‘Housewives’ recaptures its appeal this year

New characters have
revitalized the show.



Sometimes television viewing becomes a matter of habit. You keep watching a particular show not necessarily because it’s great TV, but because, well ... just because.

Case in point: “Desperate Housewives” (9 p.m. Sundays, ABC). In its blockbuster first season, we became so addicted to the show’s delicious brew of soapy escapades and dark humor that we continued to pay weekly visits to Wisteria Lane over the ensuing years, despite the fact that much of what went on there was teeth-grittingly lame.

That’s why this fourth season has been such a pleasant surprise. Just when we had become accustomed to putting up with uneven storytelling and harebrained plot twists, “Desperate Housewives” has triumphantly recaptured its rookie-year mojo.

Key to the reclamation project has been the addition of the still-gorgeous Dana Delany. She plays Katherine Mayfair, the latest in a long line of great love-to-hate-her TV ladies — a domestic diva so cool and calculating, you wonder if she’s got any blood flowing through her veins.

Katherine is steadfastly guarding a deep, dark secret, and though we aren’t quite privy to all the details just yet, it seems considerably more tantalizing than Alfre Woodard’s disturbed man-in-the-basement plot line of a couple of seasons ago (we’re still dogging creator Marc Cherry for wasting an actress of her caliber).

Unlike Woodard, Delany has been seamlessly incorporated into the cast. And not only does her shady scheming have us on the edge of our sofas, but we admire her flair for the catfight.

Some of the show’s funniest moments have been pegged to Katherine’s snippy clashes with Bree (Marcia Cross) over everything from gardening procedures to who makes the best pie. Through it all, every sly dig that slips from her lips is delivered with nasty perfection.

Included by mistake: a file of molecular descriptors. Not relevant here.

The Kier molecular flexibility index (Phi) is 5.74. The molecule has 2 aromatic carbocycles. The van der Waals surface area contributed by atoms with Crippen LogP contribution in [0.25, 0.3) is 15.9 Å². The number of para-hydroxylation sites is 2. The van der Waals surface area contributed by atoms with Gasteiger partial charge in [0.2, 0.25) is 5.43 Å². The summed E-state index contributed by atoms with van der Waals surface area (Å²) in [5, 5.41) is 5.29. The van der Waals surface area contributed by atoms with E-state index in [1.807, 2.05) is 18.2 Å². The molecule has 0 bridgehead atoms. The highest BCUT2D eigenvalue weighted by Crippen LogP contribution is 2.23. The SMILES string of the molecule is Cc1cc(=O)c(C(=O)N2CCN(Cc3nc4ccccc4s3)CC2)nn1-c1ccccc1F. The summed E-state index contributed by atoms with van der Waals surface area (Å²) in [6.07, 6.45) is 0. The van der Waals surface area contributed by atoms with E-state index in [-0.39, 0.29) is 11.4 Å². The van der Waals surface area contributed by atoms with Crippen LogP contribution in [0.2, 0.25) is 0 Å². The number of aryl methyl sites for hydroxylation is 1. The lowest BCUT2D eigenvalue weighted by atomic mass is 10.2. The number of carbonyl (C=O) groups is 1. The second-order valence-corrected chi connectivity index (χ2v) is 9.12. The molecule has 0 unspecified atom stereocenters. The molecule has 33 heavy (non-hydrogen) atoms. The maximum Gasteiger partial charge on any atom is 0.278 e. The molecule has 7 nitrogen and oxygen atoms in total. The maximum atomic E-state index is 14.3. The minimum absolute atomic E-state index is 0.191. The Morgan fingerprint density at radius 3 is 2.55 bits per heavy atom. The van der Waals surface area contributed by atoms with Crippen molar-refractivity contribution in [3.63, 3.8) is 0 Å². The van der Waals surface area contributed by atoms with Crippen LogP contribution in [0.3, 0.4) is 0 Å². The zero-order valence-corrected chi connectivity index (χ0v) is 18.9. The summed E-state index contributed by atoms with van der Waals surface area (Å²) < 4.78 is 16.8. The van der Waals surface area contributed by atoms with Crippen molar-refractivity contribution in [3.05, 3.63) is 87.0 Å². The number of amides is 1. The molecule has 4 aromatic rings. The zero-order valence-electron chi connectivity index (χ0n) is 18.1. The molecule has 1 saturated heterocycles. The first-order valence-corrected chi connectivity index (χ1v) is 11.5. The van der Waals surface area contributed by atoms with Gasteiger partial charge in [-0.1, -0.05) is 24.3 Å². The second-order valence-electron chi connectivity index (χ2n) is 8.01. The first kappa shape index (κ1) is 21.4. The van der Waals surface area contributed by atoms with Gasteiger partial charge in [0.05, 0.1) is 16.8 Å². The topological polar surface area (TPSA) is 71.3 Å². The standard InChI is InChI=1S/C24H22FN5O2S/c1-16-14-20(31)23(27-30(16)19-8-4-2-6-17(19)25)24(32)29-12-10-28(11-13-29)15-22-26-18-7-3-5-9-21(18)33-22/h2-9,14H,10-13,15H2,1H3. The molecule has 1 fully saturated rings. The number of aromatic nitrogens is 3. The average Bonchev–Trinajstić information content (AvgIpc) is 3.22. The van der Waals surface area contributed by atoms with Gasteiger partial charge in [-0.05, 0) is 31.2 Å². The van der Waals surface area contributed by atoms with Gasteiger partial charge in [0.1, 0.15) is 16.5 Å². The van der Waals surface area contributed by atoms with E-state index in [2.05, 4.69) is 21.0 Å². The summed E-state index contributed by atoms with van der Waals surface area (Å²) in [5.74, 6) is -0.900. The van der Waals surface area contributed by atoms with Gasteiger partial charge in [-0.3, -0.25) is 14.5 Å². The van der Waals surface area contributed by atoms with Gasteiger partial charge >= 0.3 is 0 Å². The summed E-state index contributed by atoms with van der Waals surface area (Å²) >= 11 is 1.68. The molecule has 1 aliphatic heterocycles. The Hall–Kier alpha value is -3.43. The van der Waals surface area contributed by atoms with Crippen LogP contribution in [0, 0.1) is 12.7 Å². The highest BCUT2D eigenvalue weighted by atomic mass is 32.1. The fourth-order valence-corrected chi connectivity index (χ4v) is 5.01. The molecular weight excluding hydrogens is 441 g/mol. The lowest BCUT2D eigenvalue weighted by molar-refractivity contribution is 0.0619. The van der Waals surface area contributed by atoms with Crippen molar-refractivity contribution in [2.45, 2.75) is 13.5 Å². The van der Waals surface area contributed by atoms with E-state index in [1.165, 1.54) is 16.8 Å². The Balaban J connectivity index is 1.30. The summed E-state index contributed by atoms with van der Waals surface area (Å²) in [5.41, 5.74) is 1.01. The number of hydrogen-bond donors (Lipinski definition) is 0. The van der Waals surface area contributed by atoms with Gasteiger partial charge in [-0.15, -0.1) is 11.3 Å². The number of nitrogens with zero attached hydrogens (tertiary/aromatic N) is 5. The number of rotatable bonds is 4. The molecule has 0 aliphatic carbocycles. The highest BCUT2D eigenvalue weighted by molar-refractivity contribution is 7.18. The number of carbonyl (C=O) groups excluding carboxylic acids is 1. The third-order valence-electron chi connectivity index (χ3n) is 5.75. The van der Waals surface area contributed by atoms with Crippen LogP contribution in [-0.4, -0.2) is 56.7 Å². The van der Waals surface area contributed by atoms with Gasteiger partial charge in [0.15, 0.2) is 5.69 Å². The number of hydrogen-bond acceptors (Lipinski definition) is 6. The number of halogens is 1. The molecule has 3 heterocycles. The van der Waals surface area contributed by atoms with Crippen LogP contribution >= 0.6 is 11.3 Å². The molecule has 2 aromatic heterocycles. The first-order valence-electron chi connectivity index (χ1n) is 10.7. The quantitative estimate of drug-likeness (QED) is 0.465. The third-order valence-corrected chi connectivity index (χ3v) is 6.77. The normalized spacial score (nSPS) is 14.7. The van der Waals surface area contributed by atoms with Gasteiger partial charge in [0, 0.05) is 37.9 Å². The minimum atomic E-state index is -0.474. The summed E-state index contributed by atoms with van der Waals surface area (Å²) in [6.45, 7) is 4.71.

Also new to the block party are the show’s first gay couple, the easy-going Bob (Tuc Watkins) and the acerbic Lee (Kevin Rahm), urban transplants trying to adjust to their new surroundings. Cherry and his writers deserve plenty of credit for playing against type in depicting these guys who don’t even have a feel for good home decor — as proven by the hideous fountain sculpture in their front yard.

But while we’re heaping praise on the newcomers, let’s not forget our core group of actresses, who all have been involved in their own engaging adventures while still managing to maintain a sense of neighborly cohesion.

At the forefront is Felicity Huffman, who during Lynette’s recently concluded bout with cancer infused the story line with both heart and humor.

“Desperate Housewives” is often at its best when it eases up on the broad-stroke zaniness and allows its characters to ply deeper emotional waters.

Huffman was given the chance to do just that, and she responded by rocking the heck out of her scenes. We also love the verbal throw-downs she has with her whiskey-guzzling mom (Polly Bergen), aka “Boozilla.”

Meanwhile, Eva Longoria’s Gaby has earned belly laughs in a screwball affair with her old husband (Ricardo Chavira) that very nearly led to the murder of her new one (John Slattery).

And Marcia Cross seems to be having a blast with Bree’s fake pregnancy and the post-natal issues it has raised. Her recent squabbles with Orson (Kyle MacLachlan) over circumcision, baby-rearing policies and the lack of sex have been priceless.

As for Teri Hatcher’s Susan, she can still be annoying with her klutzy moves and ditzy ways, but she also has had some very affecting moments in portraying a woman making those awkward late-life adjustments to a second spouse (James Denton) and all that entails.

Fortunately, the show seems to have a few more surprises in store before it slips away into winter hibernation. On Sunday, a tornado is scheduled to whip its way through Wisteria Lane in an episode that ABC is breathlessly hyping as the “best of the year.”

We can hardly wait to see what kind of havoc it will wreak on the ladies’ lives — and their hairdos.

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